STAT: Establishing a Framework for Understanding

To be STAT certified faculty also need to encourage students to make connections to their own thinking (metacognition) and to other classes they are taking (just plain good for student satisfaction and job preparedness). Below are sample questions for metacognition (from Reis) that can be delivered in the same manner as Conceptual Reflection questions:

What have I accomplished? 

What have I learned?

With what do I need help? 

What did I do to help myself? 

What skills or strengths do I have? 

How did I improve?

What did I do well? 

What am I confused about? 

What difference did my contribution/work make? 

How did I make a difference? 

Why should I do this? 

How is what I did important? 

What were my expectations? 

What surprised me? 

Was I effective? 

How did my understanding changes?

In addition, however, some reflective questions should relate to elements of your course and how they relate to the outside world, as well as to other courses in the program. (NOTE: for STAT certification at the level of curricular programs, there not only needs to be a set number of certified courses, but also a capstone that is focused on putting themes together and explaining why they did what they did here at SEBS.)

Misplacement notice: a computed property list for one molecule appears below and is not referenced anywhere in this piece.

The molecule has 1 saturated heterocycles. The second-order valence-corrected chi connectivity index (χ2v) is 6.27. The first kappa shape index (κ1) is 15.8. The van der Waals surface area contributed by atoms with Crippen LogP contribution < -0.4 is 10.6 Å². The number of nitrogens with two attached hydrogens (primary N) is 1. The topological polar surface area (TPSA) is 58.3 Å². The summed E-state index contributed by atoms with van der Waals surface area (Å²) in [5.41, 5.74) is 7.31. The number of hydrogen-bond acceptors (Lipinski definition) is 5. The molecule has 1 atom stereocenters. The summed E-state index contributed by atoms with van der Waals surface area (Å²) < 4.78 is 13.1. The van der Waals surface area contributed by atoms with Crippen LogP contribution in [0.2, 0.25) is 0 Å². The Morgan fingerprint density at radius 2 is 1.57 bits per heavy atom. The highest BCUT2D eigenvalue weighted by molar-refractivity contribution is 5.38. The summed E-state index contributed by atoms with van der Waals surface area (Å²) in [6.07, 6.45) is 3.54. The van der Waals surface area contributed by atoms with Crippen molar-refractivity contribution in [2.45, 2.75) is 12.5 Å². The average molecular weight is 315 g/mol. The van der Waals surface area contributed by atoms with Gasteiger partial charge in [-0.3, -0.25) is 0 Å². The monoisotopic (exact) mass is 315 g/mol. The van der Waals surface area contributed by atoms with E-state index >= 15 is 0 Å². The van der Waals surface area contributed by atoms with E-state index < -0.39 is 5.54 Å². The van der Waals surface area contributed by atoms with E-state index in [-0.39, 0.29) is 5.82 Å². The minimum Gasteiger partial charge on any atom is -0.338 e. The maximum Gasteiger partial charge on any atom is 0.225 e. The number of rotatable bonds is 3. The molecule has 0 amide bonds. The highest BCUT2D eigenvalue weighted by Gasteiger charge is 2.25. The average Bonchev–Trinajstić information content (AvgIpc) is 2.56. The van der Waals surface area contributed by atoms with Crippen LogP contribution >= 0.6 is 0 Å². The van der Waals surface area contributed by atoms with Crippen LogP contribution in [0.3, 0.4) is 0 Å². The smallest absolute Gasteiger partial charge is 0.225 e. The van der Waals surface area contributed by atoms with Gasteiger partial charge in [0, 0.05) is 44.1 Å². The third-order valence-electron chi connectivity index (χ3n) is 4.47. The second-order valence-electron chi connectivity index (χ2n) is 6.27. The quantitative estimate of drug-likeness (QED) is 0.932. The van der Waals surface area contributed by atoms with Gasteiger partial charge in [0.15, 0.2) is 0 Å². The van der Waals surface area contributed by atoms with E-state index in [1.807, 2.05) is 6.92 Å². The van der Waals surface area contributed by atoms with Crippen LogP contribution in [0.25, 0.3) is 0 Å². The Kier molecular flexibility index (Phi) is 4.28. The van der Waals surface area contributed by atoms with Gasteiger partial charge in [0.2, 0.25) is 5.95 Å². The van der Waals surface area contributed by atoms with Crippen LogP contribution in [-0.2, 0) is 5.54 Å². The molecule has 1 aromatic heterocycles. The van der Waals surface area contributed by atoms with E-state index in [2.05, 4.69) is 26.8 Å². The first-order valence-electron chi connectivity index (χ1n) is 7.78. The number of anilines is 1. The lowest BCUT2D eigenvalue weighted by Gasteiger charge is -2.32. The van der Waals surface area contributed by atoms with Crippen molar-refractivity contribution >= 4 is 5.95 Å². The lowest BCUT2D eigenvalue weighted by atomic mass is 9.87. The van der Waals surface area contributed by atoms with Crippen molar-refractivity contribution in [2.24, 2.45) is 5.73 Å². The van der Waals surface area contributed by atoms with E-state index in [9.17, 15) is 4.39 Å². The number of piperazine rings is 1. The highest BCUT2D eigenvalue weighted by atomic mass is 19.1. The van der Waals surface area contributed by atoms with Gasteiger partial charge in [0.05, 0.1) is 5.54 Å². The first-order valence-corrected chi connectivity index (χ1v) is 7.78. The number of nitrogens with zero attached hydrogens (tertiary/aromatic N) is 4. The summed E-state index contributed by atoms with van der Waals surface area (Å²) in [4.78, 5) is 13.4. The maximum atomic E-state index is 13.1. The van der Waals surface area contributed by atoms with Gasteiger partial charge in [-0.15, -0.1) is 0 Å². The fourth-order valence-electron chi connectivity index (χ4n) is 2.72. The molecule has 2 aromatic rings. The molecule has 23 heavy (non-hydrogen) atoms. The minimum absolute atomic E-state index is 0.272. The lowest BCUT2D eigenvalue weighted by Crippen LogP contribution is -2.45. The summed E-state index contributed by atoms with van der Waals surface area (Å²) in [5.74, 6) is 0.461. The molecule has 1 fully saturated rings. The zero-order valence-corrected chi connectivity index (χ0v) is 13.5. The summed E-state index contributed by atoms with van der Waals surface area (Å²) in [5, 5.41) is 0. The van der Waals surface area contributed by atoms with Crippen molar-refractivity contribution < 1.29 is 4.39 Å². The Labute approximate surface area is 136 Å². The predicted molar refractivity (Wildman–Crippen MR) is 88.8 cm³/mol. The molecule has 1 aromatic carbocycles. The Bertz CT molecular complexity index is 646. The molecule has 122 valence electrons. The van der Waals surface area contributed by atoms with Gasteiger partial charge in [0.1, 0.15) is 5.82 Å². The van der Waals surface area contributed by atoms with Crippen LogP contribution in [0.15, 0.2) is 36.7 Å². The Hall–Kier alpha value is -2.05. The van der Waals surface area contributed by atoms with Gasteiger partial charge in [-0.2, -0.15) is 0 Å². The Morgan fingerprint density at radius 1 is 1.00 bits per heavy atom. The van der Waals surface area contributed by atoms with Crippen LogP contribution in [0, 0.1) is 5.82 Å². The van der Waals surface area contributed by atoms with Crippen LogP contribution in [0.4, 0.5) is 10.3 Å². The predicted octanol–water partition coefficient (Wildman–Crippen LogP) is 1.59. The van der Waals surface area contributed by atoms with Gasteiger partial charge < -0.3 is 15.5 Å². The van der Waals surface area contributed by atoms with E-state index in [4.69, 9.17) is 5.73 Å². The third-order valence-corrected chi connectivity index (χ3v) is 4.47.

An Example Practice: Exam Wrappers

Adapted from Lovett,2013, Make Exams Worth More Than the Grade, Ch. 2 in Using Reflection and Metacognition to Improve Student Learning, Kaplan et al., eds, Stylus.

Exam wrappers are short activities that direct students to review their performance (and the instructor's feedback) on an exam with an eye toward adapting their future learning. Exam wrappers ask students three kinds of questions: How did they prepare for the exam? What kind of errors did they make on the exam? What could they do differently next time? Each of the question types is discussed next.

Basic recipe for exam wrappers:

Step1: Students prepare for and take the exam using their typical study strategies. No special intervention is need for this first exam.

Step 2: Give students the exam wrapper instrument when the graded exams are returned and ask students to complete it as soon as possible upon seeing their exam performance. Ideally, this is done right then in class and need only take 10 minutes of class time. Students couold instead complete the exam wrapper as homework or complete them online.

Step 3: Collect the exam wrappers and evaluate responses

Step 4: At the time when students should begin studying for the next exam, return the exam wrappers from the previous exam. The idea here is that students review their own recommendations for how to study more effectively, given their own past experiences, strengths, and weaknesses. There are variations on this step you can use, such as adding follow-up questions.

Step 5 (optional, but desirable): Repeat steps 2 through 4 for subsequent exams.


  1. Rutgers
  2. New Brunswick
Program in Science Learning